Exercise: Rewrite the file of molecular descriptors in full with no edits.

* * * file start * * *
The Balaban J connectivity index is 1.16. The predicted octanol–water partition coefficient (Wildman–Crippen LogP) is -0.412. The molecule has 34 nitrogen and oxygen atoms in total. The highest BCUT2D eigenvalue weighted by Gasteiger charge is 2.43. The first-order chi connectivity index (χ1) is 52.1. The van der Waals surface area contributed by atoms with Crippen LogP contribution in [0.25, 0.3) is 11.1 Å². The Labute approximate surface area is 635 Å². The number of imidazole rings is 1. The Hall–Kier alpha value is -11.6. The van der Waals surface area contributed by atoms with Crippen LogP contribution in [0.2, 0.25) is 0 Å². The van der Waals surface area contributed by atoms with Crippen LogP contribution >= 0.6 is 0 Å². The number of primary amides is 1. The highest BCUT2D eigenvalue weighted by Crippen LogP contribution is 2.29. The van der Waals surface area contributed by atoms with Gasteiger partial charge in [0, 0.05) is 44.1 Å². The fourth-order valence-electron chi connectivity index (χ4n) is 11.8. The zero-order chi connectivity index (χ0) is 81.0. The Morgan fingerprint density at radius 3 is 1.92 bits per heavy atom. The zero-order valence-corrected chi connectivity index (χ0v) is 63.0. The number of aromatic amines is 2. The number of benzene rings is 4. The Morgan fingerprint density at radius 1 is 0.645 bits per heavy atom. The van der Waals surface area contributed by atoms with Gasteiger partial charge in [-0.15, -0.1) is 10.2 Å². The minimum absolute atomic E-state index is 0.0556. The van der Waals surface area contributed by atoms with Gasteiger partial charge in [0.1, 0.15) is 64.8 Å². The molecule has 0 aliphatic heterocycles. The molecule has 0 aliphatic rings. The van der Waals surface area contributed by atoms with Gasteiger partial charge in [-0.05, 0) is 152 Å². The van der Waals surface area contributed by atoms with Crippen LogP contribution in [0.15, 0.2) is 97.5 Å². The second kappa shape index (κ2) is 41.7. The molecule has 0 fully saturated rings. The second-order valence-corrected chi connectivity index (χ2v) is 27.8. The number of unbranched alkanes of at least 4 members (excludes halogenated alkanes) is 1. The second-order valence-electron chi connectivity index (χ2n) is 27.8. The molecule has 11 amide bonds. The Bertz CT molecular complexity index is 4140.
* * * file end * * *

The Balaban J connectivity index is 1.16. The predicted octanol–water partition coefficient (Wildman–Crippen LogP) is -0.412. The molecule has 34 nitrogen and oxygen atoms in total. The highest BCUT2D eigenvalue weighted by Gasteiger charge is 2.43. The first-order chi connectivity index (χ1) is 52.1. The van der Waals surface area contributed by atoms with Crippen LogP contribution in [0.25, 0.3) is 11.1 Å². The Labute approximate surface area is 635 Å². The number of imidazole rings is 1. The Hall–Kier alpha value is -11.6. The van der Waals surface area contributed by atoms with Crippen LogP contribution in [0.2, 0.25) is 0 Å². The van der Waals surface area contributed by atoms with Crippen LogP contribution >= 0.6 is 0 Å². The number of primary amides is 1. The highest BCUT2D eigenvalue weighted by Crippen LogP contribution is 2.29. The van der Waals surface area contributed by atoms with Gasteiger partial charge in [0, 0.05) is 44.1 Å². The fourth-order valence-electron chi connectivity index (χ4n) is 11.8. The zero-order chi connectivity index (χ0) is 81.0. The Morgan fingerprint density at radius 3 is 1.92 bits per heavy atom. The zero-order valence-corrected chi connectivity index (χ0v) is 63.0. The number of aromatic amines is 2. The number of benzene rings is 4. The Morgan fingerprint density at radius 1 is 0.645 bits per heavy atom. The van der Waals surface area contributed by atoms with Gasteiger partial charge in [-0.15, -0.1) is 10.2 Å². The minimum absolute atomic E-state index is 0.0556. The van der Waals surface area contributed by atoms with Gasteiger partial charge in [0.1, 0.15) is 64.8 Å². The molecule has 0 aliphatic heterocycles. The molecule has 0 aliphatic rings. The van der Waals surface area contributed by atoms with Gasteiger partial charge in [-0.05, 0) is 152 Å². The van der Waals surface area contributed by atoms with Crippen LogP contribution in [0.15, 0.2) is 97.5 Å². The second kappa shape index (κ2) is 41.7. The molecule has 0 fully saturated rings. The second-order valence-corrected chi connectivity index (χ2v) is 27.8. The number of unbranched alkanes of at least 4 members (excludes halogenated alkanes) is 1. The second-order valence-electron chi connectivity index (χ2n) is 27.8. The molecule has 11 amide bonds. The Bertz CT molecular complexity index is 4140.